No Longer Hidden in Plain Sight, Thanks to SoutheastCoalAsh.org!

Posted by Sandra Diaz | December 10, 2012 at 5:26 pm


For how large coal ash impoundments can be, they are sure hard to spot.

For example, there are two large earthen dams full of coal ash just north of Charlotte near Mountain Island Lake. Can you spot them?

(Answer: They’re on that long ridgetop to the left of the plant.)

Since Duke Energy is probably not going to place yellow neon signs near the impoundments to alert the public to the dangers that these dams may cause to groundwater or public safety anytime soon, we did the next best thing. Working with Southern Alliance for Clean Energy and other partner organizations like Southern Environmental Law Center and NC Conservation Network, we have helped create Southeastcoalash.org. With just five key strokes (your zip code) you can see where coal ash impoundments are hiding in plain sight near you.

This information was not as easy to pull together as it should be. Since there are no federal rules on coal ash, the U.S. Environmental Protection Agency had very little information on the scores of coal ash impoundments dotting the country. The EPA only began gathering this information when a dam holding back a billon gallons of coal ash broke at a TVA plant in December 2008, fours year ago this month.

Shortly after the disaster, the EPA released a list of forty-four “high-hazard” rated dams. Almost half are located in the Southeast, most notably North Carolina with twelve and Kentucky with seven.

It has been been difficult for the EPA to get a handle of the depth and breadth of this problem. For example, the number of significant-hazard dams rose, as has the the total number of impoundments. As recently as June of this year, the EPA “found” 450 more coal ash ponds, bringing the total of known coal ash sites in the country to a whopping 1500.

Despite this mountain of information that we now have on this once-hidden danger, there was still not an avenue for the average person to access the information. This is where – dun-dun-dun- SoutheastCoalAsh.org comes to the rescue! Now you can see where coal ash may be potentially impacting drinking water supplies, your favorite fishing hole and your community’s safety.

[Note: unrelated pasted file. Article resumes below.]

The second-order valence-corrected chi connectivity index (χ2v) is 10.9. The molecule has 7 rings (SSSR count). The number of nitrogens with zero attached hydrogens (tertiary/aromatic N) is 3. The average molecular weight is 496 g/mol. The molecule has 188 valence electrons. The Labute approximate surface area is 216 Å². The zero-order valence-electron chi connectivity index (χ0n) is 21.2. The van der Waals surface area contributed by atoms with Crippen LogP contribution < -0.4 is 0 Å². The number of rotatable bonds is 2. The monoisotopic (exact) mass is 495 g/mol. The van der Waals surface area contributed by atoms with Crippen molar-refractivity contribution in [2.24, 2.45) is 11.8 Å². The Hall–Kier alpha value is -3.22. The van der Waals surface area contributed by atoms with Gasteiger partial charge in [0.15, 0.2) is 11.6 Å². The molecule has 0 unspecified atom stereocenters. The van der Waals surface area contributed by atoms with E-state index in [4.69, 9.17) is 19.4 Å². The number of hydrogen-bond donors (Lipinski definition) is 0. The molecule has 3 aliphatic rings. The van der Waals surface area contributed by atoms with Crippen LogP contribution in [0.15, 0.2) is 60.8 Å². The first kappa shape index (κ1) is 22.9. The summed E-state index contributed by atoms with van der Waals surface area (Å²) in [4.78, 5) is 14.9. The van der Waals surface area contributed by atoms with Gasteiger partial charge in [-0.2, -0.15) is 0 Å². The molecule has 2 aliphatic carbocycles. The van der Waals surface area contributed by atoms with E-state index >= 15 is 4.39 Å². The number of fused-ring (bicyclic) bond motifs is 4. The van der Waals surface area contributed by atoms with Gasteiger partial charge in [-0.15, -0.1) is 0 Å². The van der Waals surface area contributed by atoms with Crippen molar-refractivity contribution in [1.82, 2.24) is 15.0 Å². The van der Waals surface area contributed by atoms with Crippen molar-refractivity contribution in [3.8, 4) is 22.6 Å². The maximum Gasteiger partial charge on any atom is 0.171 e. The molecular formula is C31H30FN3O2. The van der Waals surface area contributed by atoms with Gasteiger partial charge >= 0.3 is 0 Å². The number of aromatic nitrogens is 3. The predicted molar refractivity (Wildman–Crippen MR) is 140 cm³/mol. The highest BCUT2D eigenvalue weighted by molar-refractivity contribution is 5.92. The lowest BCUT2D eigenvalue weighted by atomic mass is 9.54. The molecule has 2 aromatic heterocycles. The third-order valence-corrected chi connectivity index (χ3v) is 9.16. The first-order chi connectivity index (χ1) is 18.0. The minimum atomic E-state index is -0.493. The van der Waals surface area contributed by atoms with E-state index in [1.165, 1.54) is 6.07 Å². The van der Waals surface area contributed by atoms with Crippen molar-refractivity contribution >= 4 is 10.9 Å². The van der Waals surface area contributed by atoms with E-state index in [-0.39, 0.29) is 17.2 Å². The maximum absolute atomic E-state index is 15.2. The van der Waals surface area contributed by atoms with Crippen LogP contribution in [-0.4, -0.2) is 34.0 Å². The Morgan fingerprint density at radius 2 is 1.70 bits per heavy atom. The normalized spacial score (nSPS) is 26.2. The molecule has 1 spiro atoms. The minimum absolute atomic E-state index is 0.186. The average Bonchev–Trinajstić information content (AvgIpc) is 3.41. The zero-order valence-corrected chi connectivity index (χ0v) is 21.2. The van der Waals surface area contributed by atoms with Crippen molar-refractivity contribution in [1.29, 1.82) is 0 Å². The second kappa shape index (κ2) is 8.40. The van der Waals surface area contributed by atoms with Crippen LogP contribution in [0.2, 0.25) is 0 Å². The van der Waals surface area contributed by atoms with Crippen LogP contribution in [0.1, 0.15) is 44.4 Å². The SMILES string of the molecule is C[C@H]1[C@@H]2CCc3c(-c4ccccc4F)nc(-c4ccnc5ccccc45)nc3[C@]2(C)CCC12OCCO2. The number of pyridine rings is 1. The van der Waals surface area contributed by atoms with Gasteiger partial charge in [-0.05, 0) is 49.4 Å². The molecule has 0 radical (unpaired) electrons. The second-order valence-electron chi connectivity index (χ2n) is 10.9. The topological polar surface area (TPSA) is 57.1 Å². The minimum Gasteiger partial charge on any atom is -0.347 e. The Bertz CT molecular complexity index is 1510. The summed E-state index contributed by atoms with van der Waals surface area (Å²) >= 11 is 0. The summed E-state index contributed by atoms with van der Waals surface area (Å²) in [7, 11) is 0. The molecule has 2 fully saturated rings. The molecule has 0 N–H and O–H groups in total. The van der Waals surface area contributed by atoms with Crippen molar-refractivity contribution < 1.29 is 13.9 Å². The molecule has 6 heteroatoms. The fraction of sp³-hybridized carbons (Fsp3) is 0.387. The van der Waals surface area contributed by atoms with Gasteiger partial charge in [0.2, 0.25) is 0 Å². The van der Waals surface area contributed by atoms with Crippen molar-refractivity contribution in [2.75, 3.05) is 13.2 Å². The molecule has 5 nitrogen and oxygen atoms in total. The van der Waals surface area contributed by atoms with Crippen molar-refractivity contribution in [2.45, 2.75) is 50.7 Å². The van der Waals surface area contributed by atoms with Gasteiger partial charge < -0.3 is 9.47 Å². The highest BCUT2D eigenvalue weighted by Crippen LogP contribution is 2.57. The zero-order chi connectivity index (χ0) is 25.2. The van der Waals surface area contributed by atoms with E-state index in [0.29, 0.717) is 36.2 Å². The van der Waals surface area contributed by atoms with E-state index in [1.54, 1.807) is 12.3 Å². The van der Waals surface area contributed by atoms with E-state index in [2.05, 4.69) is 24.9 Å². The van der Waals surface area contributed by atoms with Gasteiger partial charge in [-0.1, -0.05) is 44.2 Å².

We hope the website will give people the tools they need to speak up about these very real threats. For example:

Groundwater is occurring near all North Carolina’s 14 coal-fired power plants. A coalition challenged the state’s Department of Water Quality’s interpretation of groundwater rules. The state’s Environmental Management Commission sided with DWQ, meaning that no immediate action will be taken to stop the slow pollution occurring near the coal ash ponds.

On the federal front, we are still waiting on EPA to issue federally-enforceable safeguards on coal ash disposal. In that regulatory no-man’s-land, members of Congress looking to protect utilities profits continue to threaten to handcuff EPA from upholding their authority to protect our environment and issue rules on coal ash disposal. Senate Bill 3512 (which has already passed the House), is a sham bill that does nothing and stops the EPA from doing anything.

A Congressional Research Service report (PDF) released last Friday analyzes the bill and finds it lacking, to say the least. SB 3512:

* gives states the discretion (read: allows them) to implement coal ash permit programs that are less stringent than the programs applicable to household waste landfills;
* has a “level of uncertainty [that] defeats the purpose of a permit program and would not be consistent with other programs under RCRA (the laws that under which coal ash would be managed).”
* provides “no federal backstop authority to implement federal standards comparable to its authorities established under other environmental law, including RCRA.”
* creates a program without “detailed regulatory standards, [which is] unprecedented in federal environmental law.”
* lacks a clear “standard of protection” to guarantee that state programs actually protect human health and the environment, which is “unique among all federal environmental law.”

Not only is this bill dangerous because it does not guarantee strong protection for our communities and waterways, but because it undermines the very pinnings of how our environmental safeguards are forged and implemented. If they can do it with coal ash, which is full of toxins like arsenic and selenium, what other environmental laws can they weaken?

Time is ticking away. Another TVA coal ash spill can happen at any time. Water is being polluted, another family is breathing fugitive coal ash dust that is coming from a landfill near their house. Four years after the country woke up to the dangers of coal ash, EPA seems to fallen asleep and Congress is intent on keeping the alarm clock on permanent snooze. Soon we might be saying, “Congress weakened the basis of our environmental laws, and all I got was this lousy water.”

Help shake our decision-makers awake before more water is polluted or another TVA disaster occurs. Check out southeastcoalash.org and become better informed. Below is a little walk-through video of the website.

PRESS RELEASE:

New Interactive Web Tool Gives Details About Southeast’s Toxic Coal Ash

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